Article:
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This picture of a red lionfish was taken in the Cayman Islands while diving with my son Daniel. The red lionfish is a venomous coral reef fish natively found in the Indo-Pacific region, but has become an invasive problem in the Caribbean Sea as well as along the Gulf of Mexico and the East Coast of the United States. Over 90% of the invasive lionfish population is the red lionfish. (there are 12 species) It was likely first introduced off the Florida coast in the early to mid 1990s.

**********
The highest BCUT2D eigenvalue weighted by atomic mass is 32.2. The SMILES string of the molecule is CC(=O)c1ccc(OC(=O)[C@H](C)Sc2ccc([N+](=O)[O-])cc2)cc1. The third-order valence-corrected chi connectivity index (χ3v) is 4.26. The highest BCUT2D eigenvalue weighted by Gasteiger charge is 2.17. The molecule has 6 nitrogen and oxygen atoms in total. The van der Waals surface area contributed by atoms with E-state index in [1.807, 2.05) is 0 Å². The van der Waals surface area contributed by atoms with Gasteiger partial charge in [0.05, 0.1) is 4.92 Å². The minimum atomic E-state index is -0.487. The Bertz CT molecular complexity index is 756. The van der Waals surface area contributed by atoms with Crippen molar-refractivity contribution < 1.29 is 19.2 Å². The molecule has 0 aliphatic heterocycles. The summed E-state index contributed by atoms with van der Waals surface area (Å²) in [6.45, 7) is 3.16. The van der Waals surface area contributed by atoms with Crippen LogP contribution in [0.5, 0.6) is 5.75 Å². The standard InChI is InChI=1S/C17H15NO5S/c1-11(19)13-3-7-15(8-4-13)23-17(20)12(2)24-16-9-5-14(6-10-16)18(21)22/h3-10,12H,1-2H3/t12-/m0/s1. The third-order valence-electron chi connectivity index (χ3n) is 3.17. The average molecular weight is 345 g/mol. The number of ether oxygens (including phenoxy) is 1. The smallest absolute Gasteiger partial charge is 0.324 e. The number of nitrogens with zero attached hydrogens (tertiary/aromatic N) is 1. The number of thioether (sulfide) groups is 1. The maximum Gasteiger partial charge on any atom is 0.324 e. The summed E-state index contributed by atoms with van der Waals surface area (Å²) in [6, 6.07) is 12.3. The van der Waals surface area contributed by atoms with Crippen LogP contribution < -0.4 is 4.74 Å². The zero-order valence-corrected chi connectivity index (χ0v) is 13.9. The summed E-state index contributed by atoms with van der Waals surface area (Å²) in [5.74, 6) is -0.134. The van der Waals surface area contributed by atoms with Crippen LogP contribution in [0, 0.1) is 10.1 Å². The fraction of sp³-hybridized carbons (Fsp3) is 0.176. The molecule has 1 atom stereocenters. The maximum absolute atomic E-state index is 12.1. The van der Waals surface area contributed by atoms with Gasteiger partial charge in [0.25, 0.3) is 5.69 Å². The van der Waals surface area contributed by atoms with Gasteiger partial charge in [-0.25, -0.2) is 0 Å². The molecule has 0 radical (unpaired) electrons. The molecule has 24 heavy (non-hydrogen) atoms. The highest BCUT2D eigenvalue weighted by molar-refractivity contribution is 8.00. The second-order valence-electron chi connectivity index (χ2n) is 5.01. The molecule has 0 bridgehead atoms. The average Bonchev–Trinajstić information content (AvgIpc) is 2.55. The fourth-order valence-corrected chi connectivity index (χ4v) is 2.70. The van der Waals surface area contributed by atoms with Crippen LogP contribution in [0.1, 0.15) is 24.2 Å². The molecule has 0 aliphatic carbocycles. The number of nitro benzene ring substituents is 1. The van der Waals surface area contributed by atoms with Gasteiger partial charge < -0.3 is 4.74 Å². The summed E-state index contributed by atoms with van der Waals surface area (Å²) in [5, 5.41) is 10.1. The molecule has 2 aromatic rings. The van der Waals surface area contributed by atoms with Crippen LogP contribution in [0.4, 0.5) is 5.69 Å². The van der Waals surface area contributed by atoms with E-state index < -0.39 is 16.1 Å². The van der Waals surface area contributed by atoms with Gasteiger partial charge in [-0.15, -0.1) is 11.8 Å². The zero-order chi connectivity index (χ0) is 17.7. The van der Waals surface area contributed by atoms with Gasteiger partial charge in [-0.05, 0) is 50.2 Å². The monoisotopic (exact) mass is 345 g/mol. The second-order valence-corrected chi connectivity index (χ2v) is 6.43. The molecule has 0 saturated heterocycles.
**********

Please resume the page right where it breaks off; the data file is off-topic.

It has large venomous spines that protrude from the body, similar to a mane, giving it its common name. Though painful, its sting is usually not fatal to humans, but the spines make the fish inedible to most potential predators. Lionfish lay large clutches of eggs monthly, exponentially enlarging their invasive region. Promotion as a food fish for humans may be one of the best solutions to decreasing its high population densities, which are now disrupting the marine ecosystems it has invaded.